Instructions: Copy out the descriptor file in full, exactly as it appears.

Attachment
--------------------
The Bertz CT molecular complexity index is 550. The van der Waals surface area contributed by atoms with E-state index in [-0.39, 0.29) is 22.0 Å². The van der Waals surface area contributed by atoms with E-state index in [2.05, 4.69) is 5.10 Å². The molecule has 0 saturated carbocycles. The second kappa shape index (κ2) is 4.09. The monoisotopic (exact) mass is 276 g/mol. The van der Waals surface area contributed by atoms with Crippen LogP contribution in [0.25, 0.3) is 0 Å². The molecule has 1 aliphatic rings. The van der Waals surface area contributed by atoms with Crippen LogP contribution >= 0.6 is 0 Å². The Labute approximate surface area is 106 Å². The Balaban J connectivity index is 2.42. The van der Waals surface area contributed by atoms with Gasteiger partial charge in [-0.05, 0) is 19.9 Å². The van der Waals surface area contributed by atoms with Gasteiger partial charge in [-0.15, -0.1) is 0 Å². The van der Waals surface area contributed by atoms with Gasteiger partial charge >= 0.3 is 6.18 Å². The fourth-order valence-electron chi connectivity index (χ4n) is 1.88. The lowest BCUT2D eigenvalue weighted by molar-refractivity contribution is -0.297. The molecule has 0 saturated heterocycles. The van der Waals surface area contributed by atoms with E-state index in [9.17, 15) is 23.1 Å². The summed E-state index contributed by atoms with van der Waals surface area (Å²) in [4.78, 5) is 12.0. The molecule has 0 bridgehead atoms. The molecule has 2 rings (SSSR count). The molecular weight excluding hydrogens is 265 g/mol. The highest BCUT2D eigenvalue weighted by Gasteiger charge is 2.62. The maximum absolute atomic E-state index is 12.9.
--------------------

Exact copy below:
The Bertz CT molecular complexity index is 550. The van der Waals surface area contributed by atoms with E-state index in [-0.39, 0.29) is 22.0 Å². The van der Waals surface area contributed by atoms with E-state index in [2.05, 4.69) is 5.10 Å². The molecule has 0 saturated carbocycles. The second kappa shape index (κ2) is 4.09. The monoisotopic (exact) mass is 276 g/mol. The van der Waals surface area contributed by atoms with Crippen LogP contribution in [0.25, 0.3) is 0 Å². The molecule has 1 aliphatic rings. The van der Waals surface area contributed by atoms with Crippen LogP contribution >= 0.6 is 0 Å². The Labute approximate surface area is 106 Å². The Balaban J connectivity index is 2.42. The van der Waals surface area contributed by atoms with Gasteiger partial charge in [-0.05, 0) is 19.9 Å². The van der Waals surface area contributed by atoms with Gasteiger partial charge in [-0.15, -0.1) is 0 Å². The van der Waals surface area contributed by atoms with Gasteiger partial charge >= 0.3 is 6.18 Å². The fourth-order valence-electron chi connectivity index (χ4n) is 1.88. The lowest BCUT2D eigenvalue weighted by molar-refractivity contribution is -0.297. The molecule has 0 saturated heterocycles. The van der Waals surface area contributed by atoms with E-state index in [9.17, 15) is 23.1 Å². The summed E-state index contributed by atoms with van der Waals surface area (Å²) in [4.78, 5) is 12.0. The molecule has 0 bridgehead atoms. The molecule has 2 rings (SSSR count). The molecular weight excluding hydrogens is 265 g/mol. The highest BCUT2D eigenvalue weighted by Gasteiger charge is 2.62. The maximum absolute atomic E-state index is 12.9.